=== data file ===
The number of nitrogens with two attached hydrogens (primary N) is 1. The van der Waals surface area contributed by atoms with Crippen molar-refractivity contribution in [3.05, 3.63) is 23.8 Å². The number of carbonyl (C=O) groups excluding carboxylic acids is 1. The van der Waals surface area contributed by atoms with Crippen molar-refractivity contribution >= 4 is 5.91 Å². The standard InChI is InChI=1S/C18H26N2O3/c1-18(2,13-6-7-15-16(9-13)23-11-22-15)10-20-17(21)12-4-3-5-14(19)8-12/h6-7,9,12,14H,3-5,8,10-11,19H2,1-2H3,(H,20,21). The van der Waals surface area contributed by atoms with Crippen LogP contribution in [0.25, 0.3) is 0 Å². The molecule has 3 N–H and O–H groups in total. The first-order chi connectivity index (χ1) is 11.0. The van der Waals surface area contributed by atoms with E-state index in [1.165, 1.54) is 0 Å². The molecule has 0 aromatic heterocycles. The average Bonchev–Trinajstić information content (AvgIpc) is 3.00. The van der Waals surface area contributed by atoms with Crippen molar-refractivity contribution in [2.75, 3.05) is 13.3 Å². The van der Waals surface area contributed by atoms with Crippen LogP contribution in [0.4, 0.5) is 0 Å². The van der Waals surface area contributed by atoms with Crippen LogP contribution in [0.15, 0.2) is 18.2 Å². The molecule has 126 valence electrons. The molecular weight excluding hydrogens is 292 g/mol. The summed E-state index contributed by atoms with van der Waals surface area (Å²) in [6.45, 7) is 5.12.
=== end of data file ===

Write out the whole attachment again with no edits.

The number of nitrogens with two attached hydrogens (primary N) is 1. The van der Waals surface area contributed by atoms with Crippen molar-refractivity contribution in [3.05, 3.63) is 23.8 Å². The number of carbonyl (C=O) groups excluding carboxylic acids is 1. The van der Waals surface area contributed by atoms with Crippen molar-refractivity contribution >= 4 is 5.91 Å². The standard InChI is InChI=1S/C18H26N2O3/c1-18(2,13-6-7-15-16(9-13)23-11-22-15)10-20-17(21)12-4-3-5-14(19)8-12/h6-7,9,12,14H,3-5,8,10-11,19H2,1-2H3,(H,20,21). The van der Waals surface area contributed by atoms with Crippen LogP contribution in [0.25, 0.3) is 0 Å². The molecule has 3 N–H and O–H groups in total. The first-order chi connectivity index (χ1) is 11.0. The van der Waals surface area contributed by atoms with E-state index in [1.165, 1.54) is 0 Å². The molecule has 0 aromatic heterocycles. The average Bonchev–Trinajstić information content (AvgIpc) is 3.00. The van der Waals surface area contributed by atoms with Crippen molar-refractivity contribution in [2.75, 3.05) is 13.3 Å². The van der Waals surface area contributed by atoms with Crippen LogP contribution in [0.4, 0.5) is 0 Å². The van der Waals surface area contributed by atoms with Crippen LogP contribution in [0.15, 0.2) is 18.2 Å². The molecule has 126 valence electrons. The molecular weight excluding hydrogens is 292 g/mol. The summed E-state index contributed by atoms with van der Waals surface area (Å²) in [6.45, 7) is 5.12.